22. Justin's common sense wins out against the 'guru'. After I hurt my back I couldn't squat, so when I started training again I began with dumbbell lunge variations, then moved onto barbell lunges and finally squats. Its not ideal, but it makes more sense to me than loading up a leg press cause you want to feel like you're moving as much weight as you were, even though its obviously a different lift, and still dangerous to boot.

    ReplyDelete
  23. I think you've got "belie" confused with "bespeaks". I think more people use "belie" the wrong way than the right way. But that doesn't make it right. I'm sure you understand.

    ReplyDelete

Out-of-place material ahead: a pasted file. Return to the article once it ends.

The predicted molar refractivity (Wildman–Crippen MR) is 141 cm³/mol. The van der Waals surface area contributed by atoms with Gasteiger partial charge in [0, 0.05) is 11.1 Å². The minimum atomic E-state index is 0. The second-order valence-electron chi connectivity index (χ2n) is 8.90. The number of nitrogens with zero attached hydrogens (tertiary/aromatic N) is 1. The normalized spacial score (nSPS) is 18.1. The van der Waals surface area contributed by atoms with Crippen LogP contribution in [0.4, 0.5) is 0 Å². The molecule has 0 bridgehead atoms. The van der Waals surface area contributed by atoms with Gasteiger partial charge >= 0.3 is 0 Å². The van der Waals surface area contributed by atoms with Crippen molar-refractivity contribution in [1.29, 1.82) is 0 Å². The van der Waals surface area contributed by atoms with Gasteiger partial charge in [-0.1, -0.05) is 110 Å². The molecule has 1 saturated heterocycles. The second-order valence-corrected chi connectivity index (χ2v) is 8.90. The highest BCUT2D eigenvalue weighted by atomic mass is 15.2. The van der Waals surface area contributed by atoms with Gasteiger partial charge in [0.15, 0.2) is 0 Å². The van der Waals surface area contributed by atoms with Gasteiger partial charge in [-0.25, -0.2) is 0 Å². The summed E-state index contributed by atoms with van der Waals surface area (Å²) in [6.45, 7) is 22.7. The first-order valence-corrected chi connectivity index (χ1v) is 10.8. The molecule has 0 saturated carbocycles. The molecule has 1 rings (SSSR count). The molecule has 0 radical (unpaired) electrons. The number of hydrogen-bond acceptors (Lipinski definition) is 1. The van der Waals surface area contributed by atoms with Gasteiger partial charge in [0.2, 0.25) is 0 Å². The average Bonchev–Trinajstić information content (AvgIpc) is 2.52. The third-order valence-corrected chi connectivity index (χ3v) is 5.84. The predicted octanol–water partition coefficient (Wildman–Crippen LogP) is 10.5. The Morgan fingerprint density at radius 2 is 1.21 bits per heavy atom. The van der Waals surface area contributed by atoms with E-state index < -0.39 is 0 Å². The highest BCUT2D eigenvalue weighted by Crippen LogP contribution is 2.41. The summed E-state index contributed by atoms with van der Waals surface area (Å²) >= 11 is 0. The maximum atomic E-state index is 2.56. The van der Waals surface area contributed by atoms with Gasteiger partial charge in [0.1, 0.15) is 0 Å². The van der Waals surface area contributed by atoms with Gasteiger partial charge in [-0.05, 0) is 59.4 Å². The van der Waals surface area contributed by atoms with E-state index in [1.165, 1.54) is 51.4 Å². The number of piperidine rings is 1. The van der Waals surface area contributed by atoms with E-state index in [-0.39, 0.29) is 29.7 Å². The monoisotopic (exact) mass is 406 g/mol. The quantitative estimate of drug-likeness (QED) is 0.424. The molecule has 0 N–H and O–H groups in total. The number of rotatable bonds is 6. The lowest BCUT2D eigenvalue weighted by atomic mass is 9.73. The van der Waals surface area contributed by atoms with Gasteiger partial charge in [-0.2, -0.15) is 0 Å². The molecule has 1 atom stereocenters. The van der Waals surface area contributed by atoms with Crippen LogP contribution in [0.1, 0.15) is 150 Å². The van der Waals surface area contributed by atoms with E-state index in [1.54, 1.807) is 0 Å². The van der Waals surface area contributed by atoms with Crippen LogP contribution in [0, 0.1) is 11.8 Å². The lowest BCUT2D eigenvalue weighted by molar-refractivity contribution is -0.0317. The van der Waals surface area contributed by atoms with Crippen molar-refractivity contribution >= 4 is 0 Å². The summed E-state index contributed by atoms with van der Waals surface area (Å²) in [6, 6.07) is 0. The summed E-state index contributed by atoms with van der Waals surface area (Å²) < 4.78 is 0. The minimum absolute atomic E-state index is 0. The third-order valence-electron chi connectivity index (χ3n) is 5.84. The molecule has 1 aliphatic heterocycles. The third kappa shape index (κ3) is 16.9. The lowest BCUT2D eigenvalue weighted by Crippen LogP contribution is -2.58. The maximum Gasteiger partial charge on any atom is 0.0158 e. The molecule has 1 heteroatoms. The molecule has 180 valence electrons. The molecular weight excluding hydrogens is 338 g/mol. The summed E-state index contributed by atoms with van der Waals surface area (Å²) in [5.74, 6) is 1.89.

24. Wait a minute! You have a t-shirt with sleeves?!?

    ReplyDelete
  25. Noted and appreciated, Jack.

    yeah, Doug- I've got a couple. I took a couple of Benadryl prior to my workout to counteract my allergic reaction to fabric on my upper extremities, haha.

    ReplyDelete
  26. Jamie,
    I tried to post this as a comment on your "Live Dangerously" post, which I just got around to reading, but some stupid filter here at work won't let me use the comment box.

    The reason I'm just reading it now is that I have been in Rhode Island for a week taking some courses at Charles Poliquin's strength and conditioning center. One of them was a two-day course on Olympic lifting, taught by Pierre Roy, former national coach of the Canadian national weightlifting team, and one of the best weightlifting coaches to come out of North America.